Economic transparency and poverty
AbstractNowadays, with the diffusion of inflation targeting, the main instrument that central banks use to achieve final objectives in the implementation of monetary policy (concerning inflation and unemployment) is the interest rate. Furthermore, recent studies point out that central bank transparency contributes to reducing asymmetric information and price stability. As inflation, unemployment and interest rates are determinants of the level of poverty, the central bank's behaviour is relevant to its reduction. Accordingly, the present paper highlights the connection betweeneconomic transparency and poverty. The theoretical and empirical results denote that central bank transparency is a useful strategy in reducing income inequality andpoverty.
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Bibliographic InfoArticle provided by Banca Nazionale del Lavoro in its journal Banca Nazionale del Lavoro Quarterly Review.
Volume (Year): 60 (2007)
Issue (Month): 240 ()
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Web page: http://www.economiacivile.it
Other versions of this item:
- D31 - Microeconomics - - Distribution - - - Personal Income and Wealth Distribution
- E31 - Macroeconomics and Monetary Economics - - Prices, Business Fluctuations, and Cycles - - - Price Level; Inflation; Deflation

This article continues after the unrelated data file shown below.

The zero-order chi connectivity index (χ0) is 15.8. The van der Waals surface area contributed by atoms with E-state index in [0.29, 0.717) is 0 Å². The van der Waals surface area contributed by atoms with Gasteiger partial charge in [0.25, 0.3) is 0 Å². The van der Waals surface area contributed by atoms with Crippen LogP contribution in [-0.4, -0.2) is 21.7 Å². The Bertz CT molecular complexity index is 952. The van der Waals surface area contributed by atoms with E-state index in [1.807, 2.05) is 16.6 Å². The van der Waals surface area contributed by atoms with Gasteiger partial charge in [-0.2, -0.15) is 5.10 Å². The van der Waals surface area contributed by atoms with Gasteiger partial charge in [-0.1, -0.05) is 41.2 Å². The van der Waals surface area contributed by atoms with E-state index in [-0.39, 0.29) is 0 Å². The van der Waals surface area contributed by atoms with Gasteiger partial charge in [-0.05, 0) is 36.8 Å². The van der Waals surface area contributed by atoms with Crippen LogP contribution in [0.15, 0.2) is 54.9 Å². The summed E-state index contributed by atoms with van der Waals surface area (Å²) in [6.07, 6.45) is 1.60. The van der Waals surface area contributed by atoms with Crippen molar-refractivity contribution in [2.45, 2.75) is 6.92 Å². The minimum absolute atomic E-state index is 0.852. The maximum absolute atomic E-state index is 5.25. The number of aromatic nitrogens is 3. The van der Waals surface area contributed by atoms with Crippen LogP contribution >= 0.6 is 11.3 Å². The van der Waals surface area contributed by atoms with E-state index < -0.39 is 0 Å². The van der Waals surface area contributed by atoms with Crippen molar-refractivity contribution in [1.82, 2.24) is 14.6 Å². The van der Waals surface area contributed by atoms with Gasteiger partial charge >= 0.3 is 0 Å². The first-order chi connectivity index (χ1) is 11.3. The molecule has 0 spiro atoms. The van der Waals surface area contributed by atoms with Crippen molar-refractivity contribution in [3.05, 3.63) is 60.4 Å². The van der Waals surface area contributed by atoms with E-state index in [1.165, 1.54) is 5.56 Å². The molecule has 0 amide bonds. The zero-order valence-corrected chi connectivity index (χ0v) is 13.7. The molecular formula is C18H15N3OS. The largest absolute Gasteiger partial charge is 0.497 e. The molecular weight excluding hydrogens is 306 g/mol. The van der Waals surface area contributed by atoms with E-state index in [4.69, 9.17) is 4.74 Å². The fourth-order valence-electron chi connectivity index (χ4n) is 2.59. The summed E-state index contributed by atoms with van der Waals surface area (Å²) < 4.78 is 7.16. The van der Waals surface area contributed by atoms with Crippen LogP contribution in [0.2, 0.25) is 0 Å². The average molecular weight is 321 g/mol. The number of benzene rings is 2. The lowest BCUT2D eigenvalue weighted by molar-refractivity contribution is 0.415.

- E43 - Macroeconomics and Monetary Economics - - Money and Interest Rates - - - Interest Rates: Determination, Term Structure, and Effects
- E52 - Macroeconomics and Monetary Economics - - Monetary Policy, Central Banking, and the Supply of Money and Credit - - - Monetary Policy
- E58 - Macroeconomics and Monetary Economics - - Monetary Policy, Central Banking, and the Supply of Money and Credit - - - Central Banks and Their Policies
- I32 - Health, Education, and Welfare - - Welfare, Well-Being, and Poverty - - - Measurement and Analysis of Poverty
- I38 - Health, Education, and Welfare - - Welfare, Well-Being, and Poverty - - - Government Programs; Provision and Effects of Welfare Programs
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"The Welfare Costs of Moderate Inflations,"
RCER Working Papers
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- Helder Ferreira de Mendonca, 2007. "Empirical evidence from fourteen countries with explicit inflation targeting," Applied Economics Letters, Taylor & Francis Journals, vol. 14(8), pages 573-576.
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